A group blog featuring an international array of killer mystery, suspense, and romantic suspense writers. With premises and story lines different from your run-of-the-mill whodunits, we tend to write outside the box. We blog several times a week on all topics relating to romantic suspense and mystery, our writing, and our readers. We welcome all comments and often have guest bloggers. All our authors can be contacted separately, too, using their own social media links.

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Julie Moffet . Cathy Perkins . Jean Harrington . Daryl Anderson . Nico Rosso . Maureen A Miller . Sandy Parks . Lisa Q Mathews . Sharon Calvin . Lynne Connolly . Janis Patterson . Vanessa Keir . Tonya Kappes . Julie Rowe . Joni M Fisher . Leslie Langtry

Sunday, November 11, 2012

Veteran's Day

        November 11 is the official day to remember veterans around the world.  Here in the US, today is  the federal observance of the day.  

My blog posts are generally light and snarky. Today not so.
                In our modern society, veterans are remembered and revered.  Thank you. But, many of you may be surprised to learn in the past veterans were not highly thought of, respected, or helped.

             After World War 1 the U.S. Congress voted to give a bonus to veterans.  $1.25 for each day served overseas, $1.00 for each day served in the States. The catch was that payment would not be made until 1945. What?

                By 1932 the world was full on in the depression. More than 15,000 Veterans went to Washington DC to demand their money. Money that meant survival to them. Veterans, their wives and children camped in and around the city. They said they would stay until they received their money.  The House voted to pay the money. The Senate voted no. When the veterans refused to leave the Attorney General ordered Washington police to clear them and their families from government property. Shots were fired. Two veterans were killed. President Hoover ordered the army to clear them out with infantry, cavalry, and tanks with Douglas MacArthur in command. This was against men who had served honorably, were destitute and only wanted money due them. The cavalry under George Patton’s command charged the veterans. Soldiers with fixed bayonets went into an unarmed crowd tossing tear gas.  MacArthur ignored the President’s command to stop. He routed 10,000 people and burned the camp. Two children died and there were hundreds of casualties. Dwight D. Eisenhower was the military liaison to the Washington police.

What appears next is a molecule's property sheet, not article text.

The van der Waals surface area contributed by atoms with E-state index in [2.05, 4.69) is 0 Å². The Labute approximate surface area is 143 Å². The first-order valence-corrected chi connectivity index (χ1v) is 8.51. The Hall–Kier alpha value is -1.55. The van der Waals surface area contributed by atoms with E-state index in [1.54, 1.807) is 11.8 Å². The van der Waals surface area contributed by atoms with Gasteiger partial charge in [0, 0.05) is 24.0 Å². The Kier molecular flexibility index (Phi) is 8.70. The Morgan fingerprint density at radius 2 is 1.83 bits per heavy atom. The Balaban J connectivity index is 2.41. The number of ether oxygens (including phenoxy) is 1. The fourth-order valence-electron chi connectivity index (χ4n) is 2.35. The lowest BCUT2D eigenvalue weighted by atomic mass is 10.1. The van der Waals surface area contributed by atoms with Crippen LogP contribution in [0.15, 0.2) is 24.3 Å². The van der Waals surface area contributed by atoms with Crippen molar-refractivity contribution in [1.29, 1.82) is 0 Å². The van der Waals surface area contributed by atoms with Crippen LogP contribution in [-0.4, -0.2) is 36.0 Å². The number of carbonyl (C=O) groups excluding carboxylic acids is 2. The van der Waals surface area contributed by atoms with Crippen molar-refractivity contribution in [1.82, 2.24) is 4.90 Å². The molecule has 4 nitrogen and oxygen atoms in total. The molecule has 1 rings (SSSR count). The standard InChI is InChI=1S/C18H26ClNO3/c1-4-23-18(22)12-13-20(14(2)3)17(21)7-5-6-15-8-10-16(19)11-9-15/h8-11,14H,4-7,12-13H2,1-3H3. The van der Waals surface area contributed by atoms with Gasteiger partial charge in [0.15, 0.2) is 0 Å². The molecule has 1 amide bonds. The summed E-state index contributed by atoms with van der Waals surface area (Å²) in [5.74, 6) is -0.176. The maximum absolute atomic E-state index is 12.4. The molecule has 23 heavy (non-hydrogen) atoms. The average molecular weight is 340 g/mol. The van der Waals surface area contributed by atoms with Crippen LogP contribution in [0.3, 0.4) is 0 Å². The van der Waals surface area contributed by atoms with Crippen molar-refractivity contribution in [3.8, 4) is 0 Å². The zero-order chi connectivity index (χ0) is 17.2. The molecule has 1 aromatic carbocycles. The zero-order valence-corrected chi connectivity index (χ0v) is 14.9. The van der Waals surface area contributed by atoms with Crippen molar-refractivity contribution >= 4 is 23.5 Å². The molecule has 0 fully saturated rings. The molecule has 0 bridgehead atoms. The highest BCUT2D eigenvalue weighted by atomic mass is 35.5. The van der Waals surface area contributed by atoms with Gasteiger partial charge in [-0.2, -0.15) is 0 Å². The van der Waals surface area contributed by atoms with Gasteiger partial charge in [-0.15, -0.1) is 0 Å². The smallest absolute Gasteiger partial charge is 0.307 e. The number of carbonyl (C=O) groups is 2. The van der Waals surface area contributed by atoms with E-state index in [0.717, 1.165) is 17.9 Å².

Today, thanks to improvised explosive devices, our men and women in uniform sustain horrible wounds. Traumatic brain injuries that take years to fight back from.  Burns that scar the body. Lost limbs that are replaced with carbon fiber apparatus allowing the injured to hold their children, walk, run, dance and compete in sports. Their family and community support them.

               In WWI and WWII we did not have many veterans come home with those injuries because few survived them. They had no body armor. No quick helo medivacs to a field hospital that rivals any trauma center. Many of those vets that did make it home, and it breaks my heart to write this, were shunned. Woman crossed the street with their children to avoid these less than perfect veterans scared from burns and with missing arms and legs. The worst part was our veterans had no outlets to talk about it. What is now called PTSD took a huge toll on this group.

              Korean Vets were largely ignored and forgotten about. I never heard stories from this group.  How I learned about them comes from an unlikely source. A Catholic priest who lived in Korea during the war. He told stories of the sacrifice allied soldiers made to help people. The horrible cold.